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Netbook Confusion with Consumers?



I was out doing some Christmas shopping today and dropped by the local Staples. Thinking I’d check to see if our local Staples was carrying Netbooks I headed to the computer section and sure enough they had the HP L1010NR on sale for $359.98. There was also a crowd of several folks around looking at the Netbook.

One of the women in the small crowd (about 7 folks) was telling folks not to buy the device because it did not have a DVD drive. She had just returned one and was looking for a ““real computer". I politely offered that you Netbooks didn’t come with optical drives as these devices were meant to access the Internet primarily. Another gentleman chimed in and wondered why they would sell anything without a DVD drive these days. One other gentleman picked up a ticket and headed to the cash register.

When I got a chance to put my hands on it, it seemed like quite a snappy little performer, but I’m not a fan of the split button trackpad nor the very glossy case. When I asked a manager how they were selling he said they were selling very well, but that he’d also seen a number of returns. When I asked why, he said because they didn’t have a DVD drive was what he heard the most.

From this anecdotal experience, I’d say that while the price point is obviously attracting attention from consumers, some don’t understand what they are really seeing, or perhaps buying.



  1. Bristolview

    12/20/2008 at 7:40 pm

    Interesting. My last few PC’s didn’t and don’t have DVD drives either. My current X61 has no DVD drive and it’s a solid business performer. I also use a secondary PC; my Motion LS800 and sometimes an OQO Model 02, neither of which have DVD drives. My last notebook, a ThinkPad x31 was a typical notebook and guess what… no DVD there either, in yet another business machine.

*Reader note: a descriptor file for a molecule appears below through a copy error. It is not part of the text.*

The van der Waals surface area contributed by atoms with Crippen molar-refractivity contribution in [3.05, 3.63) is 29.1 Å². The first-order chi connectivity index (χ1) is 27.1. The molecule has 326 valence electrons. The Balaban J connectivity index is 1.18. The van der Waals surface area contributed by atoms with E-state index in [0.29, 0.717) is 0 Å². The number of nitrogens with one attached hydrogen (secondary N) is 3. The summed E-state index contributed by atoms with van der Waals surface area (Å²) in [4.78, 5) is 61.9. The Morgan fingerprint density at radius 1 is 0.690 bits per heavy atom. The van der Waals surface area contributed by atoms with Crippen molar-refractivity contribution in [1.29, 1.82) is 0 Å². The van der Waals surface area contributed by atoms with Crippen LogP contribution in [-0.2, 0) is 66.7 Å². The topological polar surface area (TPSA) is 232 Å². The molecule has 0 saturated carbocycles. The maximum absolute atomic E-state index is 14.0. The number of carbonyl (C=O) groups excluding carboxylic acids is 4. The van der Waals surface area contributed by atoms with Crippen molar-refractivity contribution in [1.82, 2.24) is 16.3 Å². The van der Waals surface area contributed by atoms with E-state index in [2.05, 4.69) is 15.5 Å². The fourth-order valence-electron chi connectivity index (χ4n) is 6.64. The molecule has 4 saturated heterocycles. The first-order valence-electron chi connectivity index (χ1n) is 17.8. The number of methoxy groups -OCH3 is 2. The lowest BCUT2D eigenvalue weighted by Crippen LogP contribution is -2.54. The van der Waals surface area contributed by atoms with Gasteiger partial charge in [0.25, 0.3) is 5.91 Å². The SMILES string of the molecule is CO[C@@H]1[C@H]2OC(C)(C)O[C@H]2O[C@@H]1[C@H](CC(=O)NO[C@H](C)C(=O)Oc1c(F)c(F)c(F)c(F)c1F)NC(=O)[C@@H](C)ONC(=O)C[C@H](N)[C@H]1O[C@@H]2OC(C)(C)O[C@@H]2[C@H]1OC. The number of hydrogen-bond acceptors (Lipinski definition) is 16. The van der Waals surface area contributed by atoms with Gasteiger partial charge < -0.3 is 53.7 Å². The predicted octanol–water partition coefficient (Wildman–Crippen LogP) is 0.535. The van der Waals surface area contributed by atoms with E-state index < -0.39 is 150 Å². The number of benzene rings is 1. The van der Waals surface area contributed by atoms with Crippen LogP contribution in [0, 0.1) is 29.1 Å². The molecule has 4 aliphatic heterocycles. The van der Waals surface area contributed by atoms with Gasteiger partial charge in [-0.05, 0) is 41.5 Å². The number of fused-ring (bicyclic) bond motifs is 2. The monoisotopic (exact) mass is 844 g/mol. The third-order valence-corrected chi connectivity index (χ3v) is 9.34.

What’s the big deal with a DVD drive? Just playing movies? Most software can be installed without a DVD these days, and when I need, I’ve got a USB external DVD for that. I travel a lot, and just don’t want to carry the extra weight, so I’m happy not to have an internal DVD. Haven’t had one for years, and hardly ever have a use for it. No big. Why is it so important to people?

  2. dave s

    12/20/2008 at 8:39 pm

    enough said :p

  3. GoodThings2Life

    12/20/2008 at 9:02 pm

    Proof keeps coming to light about the realities of netbook ownership. Sure, they’re selling like hotcakes, but that doesn’t mean people are keeping them, and it doesn’t mean they’re necessarily enjoying the experience or buying them for the reasons we think. Earlier in the week, the article about getting them with XP left me believing people just want an inexpensive way of getting an XP license.

    Anyway, it also reveals how ignorant and uninformed most consumers are… they hear a buzz word, rush out to buy it, and are quickly disappointed that it doesn’t have what they really want.

    These things do have a USB port or two right? Why isn’t someone reminding people that inexpensive external DVD drives are available for those times they need it?

  4. schmolch

    12/20/2008 at 9:57 pm

    a.) Its all about the prize
    b.) people are stupid

    Of course these awful generalizations only apply to 90-95% of people.

  5. Osiris

    12/21/2008 at 12:10 am